April 05, 2019

Photo Essay: The Bygone Celebrity Playground of Borrego Springs

[Last updated 4/6/21 8:27 PM PT—details regarding Hoberg family members clarified]

When I first visited Borrego Springs, nestled in the heart of Anza-Borrego Desert State Park, I'd actually wanted to stay in the nearby mountain resort town of Julian.

But it was September, and apple-picking season was beginning to peak.

The desert, however, was still a little too hot for most tourists, so we had no troubles booking a room in the valley.

I didn't know a thing about Borrego Springs before I visited—save for what a New York Times article had described as something like "The Next Palm Springs That Never Came to Be."

That article suggested we stay at the Palms at Indian Head, and we obeyed. Knowing me, always to root for the underdog, it was the perfect place for me to escape as well.

At the foot of Borrego Palm Canyon, The Palms at Indian Head was originally built in 1947 and opened in 1948 as Hoberg’s Desert Resort, owned by brothers Frank and George Hoberg. In 1950, after Frank's death in 1948, its proprietor became Mildred K. Hoberg, who'd been widowed by a third Hoberg brother, Paul. She moved to the desert with her own widowed mother and three teenage children.

Hoberg sold off the property in the 1950s, remarried, and moved to Northern California. But by 1958—after much of the resort burned down—it had already been rebuilt in a modernist style and renamed “Borrego Palms.”

Eventually, even the new post-and-beam version fell into disrepair and was forgotten, with all eyes shifting to Palm Springs instead. In 1993, new owners started restoring the property to its original splendor, naming it "The Palms" and adding "at Indian Head" after the mountain that rises up behind it, which some say is shaped like the head of a Native American chief.

circa 2008

Unfortunately, the underground observation deck for the swimming pool has been permanently sealed off (though I got a glimpse through it back in 2008 when I stayed there).

circa 2008

The architect of the rebuilt The Palms at Indian Head is unknown—but its design can hold its own among the creations of other desert modernists, like Albert Frey.

circa 2008

And it's in good company, too—as Borrego Springs features architecture (including pioneering use of steel construction) by such Mid-Century luminaries as William Kesling, Cliff May, and William Cody.

circa 2008

Architectural pedigree aside, sunset was absolutely magical at the Palms at Indian Head, as the cottontails emerged from their warrens and hopped freely through the bushes, and the bats began to dive-bomb the placid surface of the swimming pool water (while we were still in it, of course).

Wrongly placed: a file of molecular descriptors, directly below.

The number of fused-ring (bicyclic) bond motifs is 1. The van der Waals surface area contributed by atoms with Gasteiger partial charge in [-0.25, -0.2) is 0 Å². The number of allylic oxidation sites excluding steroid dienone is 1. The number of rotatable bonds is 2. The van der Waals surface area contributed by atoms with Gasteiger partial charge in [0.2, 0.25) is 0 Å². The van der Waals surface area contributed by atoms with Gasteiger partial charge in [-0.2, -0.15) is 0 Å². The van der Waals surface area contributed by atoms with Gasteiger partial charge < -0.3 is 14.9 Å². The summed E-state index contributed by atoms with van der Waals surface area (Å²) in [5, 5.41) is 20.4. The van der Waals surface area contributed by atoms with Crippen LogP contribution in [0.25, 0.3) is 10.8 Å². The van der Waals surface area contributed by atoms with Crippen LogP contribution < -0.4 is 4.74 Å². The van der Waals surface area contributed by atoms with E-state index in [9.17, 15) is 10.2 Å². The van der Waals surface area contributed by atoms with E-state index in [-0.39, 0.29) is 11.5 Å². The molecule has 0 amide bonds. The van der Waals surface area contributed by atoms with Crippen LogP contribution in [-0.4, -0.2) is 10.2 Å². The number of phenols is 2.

circa 2008

Having done it myself, I could also see why the likes of Marilyn Monroe, Clark Gable, Bing Crosby, Orson Welles and other glitterati enjoyed waking up here.

circa 2008

I didn't want to leave, back then—especially not to return to my East Coast life. (It would be another 2+ years before I could move to California permanently.)

circa 2008

The Palms at Indian Head had just been restored, and I was having all these fantasies about becoming its live-in caretaker.

circa 2008

Things like that are possible in the desert, after all.

circa 2008

I liked that Borrego Springs never became the next Palm Springs and retained its remoteness and quietude.

circa 2008

I also loved that the Palms at Indian Head kept the ruins of much of the original property.

You can still walk right through them—despite how architecturally unstable they may seem—though the exterior walls have been painted an incongruous shade of lavender.

There are few signs of trying to demolish the old remains or even make it safer to visit...

...with rusty spikes sticking out at every turn.

It's fascinating to try to piece together the plot of the old Hoberg Resort, walking on sidewalks that led to nowhere, standing behind walls with huge chunks missing out of them.

It's the spooky feeling of walking through someone else's memory...

...piecing the bits together as the details crumble around you.

I wonder what Mrs. Hoberg would think, to see it today.

Original shower stalls and even toilets are still standing, sheltered by salmon- and mint green-colored tile walls.

But beyond this upright skeleton, this standing shell of a bygone resort, there lies the desert...

...wide open and blue, with the day-moon rising and a frondless palm piercing the sky.

Related Posts:
Just Deserts.
Photo Essay: Borrego Springs Ranch (Closed, Reopened as La Casa del Zorro)—Updated for 2019

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